Not all small dogs have a hard time adjusting to shelter life, but some do.  As we continue to learn and understand more about small dogs, we will be able to help them more quickly and hopefully find ways to stop this from happening at all.  If you are looking to add a small dog to your life, please check out your local shelter.  There may just be a lot of dogs like Benito looking for someone to give them a loving home, a little help and a chance at a new life.  The love and joy they return to you will be immense.

Written by Joe Hinkle
Manager of Behavior & Admissions at Wayside Waifs


Jul 10 2009

Training with Kindness

How do you train your pets? Smack on the rump? The “evil eye”? A raised voice or fist? Here’s another question: How were you taught to train your pets? 

When I was a kid, the generally accepted method was still the rolled-up newspaper. When I cringed along with the dog, my mother said, “It doesn’t really hurt her.” That much was true; our dog was never physically hurt. But you know something else? She never was trained, either. Not even housebroken.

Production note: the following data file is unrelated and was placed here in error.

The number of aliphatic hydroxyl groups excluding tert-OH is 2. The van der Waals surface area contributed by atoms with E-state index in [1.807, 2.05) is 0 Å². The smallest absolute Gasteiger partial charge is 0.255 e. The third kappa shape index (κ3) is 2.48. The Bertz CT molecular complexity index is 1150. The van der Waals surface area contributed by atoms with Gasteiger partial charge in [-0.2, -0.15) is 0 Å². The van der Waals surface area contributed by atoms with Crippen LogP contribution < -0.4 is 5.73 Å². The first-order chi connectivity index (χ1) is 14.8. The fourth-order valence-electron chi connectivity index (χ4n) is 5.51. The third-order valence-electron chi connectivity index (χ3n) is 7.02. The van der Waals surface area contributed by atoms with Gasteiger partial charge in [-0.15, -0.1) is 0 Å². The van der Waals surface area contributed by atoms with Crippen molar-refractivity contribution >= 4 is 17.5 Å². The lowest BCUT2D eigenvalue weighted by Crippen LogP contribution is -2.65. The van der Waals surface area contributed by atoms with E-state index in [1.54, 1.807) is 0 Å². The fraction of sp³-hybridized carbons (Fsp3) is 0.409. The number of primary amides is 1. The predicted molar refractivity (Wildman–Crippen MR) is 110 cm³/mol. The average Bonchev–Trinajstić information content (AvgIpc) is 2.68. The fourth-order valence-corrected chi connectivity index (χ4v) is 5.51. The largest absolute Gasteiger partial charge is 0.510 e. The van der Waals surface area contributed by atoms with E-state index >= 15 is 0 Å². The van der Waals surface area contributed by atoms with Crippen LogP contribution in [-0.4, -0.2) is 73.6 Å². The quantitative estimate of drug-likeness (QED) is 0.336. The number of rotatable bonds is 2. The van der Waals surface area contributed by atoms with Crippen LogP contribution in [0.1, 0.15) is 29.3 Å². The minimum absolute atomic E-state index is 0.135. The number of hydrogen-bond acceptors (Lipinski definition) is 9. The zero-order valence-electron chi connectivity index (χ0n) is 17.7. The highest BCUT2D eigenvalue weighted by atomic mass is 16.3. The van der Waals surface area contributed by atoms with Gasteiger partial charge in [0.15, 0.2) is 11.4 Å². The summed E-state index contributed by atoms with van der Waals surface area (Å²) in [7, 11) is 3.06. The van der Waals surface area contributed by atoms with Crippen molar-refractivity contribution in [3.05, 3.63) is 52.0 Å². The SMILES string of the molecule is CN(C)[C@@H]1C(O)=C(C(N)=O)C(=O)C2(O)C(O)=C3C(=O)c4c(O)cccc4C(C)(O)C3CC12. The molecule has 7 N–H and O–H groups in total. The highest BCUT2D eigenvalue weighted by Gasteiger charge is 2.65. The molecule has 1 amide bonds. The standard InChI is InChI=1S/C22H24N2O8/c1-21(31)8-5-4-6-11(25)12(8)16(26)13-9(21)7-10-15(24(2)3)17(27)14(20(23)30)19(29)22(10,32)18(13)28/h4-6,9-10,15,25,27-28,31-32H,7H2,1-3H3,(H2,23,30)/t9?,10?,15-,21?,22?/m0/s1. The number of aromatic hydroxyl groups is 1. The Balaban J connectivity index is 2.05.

Animal training methods fall into two camps: traditional, punishment-based methods and reward-based methods. Many of us use a combination of these. I’ve certainly spoken sharply to our dog, Eloise, commanding her to “drop it” (stuffed rabbit, expensive loafer, phone bill …). Her response? She’s a beagle; they’re stubborn. She either clenches her teeth, preparing for tug-of-war, or she dashes about the house in a merry chase. Usually I have to shake the treat box to get her to comply.